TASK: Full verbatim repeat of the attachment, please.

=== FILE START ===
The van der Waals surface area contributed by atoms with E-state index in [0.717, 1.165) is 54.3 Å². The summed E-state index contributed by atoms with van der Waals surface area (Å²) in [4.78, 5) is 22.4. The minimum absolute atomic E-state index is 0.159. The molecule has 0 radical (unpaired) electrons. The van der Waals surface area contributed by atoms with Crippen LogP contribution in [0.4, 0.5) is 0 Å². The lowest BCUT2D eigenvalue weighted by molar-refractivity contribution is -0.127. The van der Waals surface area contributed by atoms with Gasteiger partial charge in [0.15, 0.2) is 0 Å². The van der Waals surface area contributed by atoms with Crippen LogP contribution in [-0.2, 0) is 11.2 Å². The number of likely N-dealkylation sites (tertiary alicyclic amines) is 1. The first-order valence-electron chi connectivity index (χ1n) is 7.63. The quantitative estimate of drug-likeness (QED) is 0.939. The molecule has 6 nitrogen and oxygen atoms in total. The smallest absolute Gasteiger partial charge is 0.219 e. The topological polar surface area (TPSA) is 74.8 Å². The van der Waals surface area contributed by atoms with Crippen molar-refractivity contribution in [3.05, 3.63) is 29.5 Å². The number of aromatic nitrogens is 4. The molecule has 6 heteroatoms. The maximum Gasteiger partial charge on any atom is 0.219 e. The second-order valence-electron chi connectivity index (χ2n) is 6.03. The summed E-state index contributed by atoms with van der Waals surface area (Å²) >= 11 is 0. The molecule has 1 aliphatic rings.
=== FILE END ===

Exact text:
The van der Waals surface area contributed by atoms with E-state index in [0.717, 1.165) is 54.3 Å². The summed E-state index contributed by atoms with van der Waals surface area (Å²) in [4.78, 5) is 22.4. The minimum absolute atomic E-state index is 0.159. The molecule has 0 radical (unpaired) electrons. The van der Waals surface area contributed by atoms with Crippen LogP contribution in [0.4, 0.5) is 0 Å². The lowest BCUT2D eigenvalue weighted by molar-refractivity contribution is -0.127. The van der Waals surface area contributed by atoms with Gasteiger partial charge in [0.15, 0.2) is 0 Å². The van der Waals surface area contributed by atoms with Crippen LogP contribution in [-0.2, 0) is 11.2 Å². The number of likely N-dealkylation sites (tertiary alicyclic amines) is 1. The first-order valence-electron chi connectivity index (χ1n) is 7.63. The quantitative estimate of drug-likeness (QED) is 0.939. The molecule has 6 nitrogen and oxygen atoms in total. The smallest absolute Gasteiger partial charge is 0.219 e. The topological polar surface area (TPSA) is 74.8 Å². The van der Waals surface area contributed by atoms with Crippen molar-refractivity contribution in [3.05, 3.63) is 29.5 Å². The number of aromatic nitrogens is 4. The molecule has 6 heteroatoms. The maximum Gasteiger partial charge on any atom is 0.219 e. The second-order valence-electron chi connectivity index (χ2n) is 6.03. The summed E-state index contributed by atoms with van der Waals surface area (Å²) >= 11 is 0. The molecule has 1 aliphatic rings.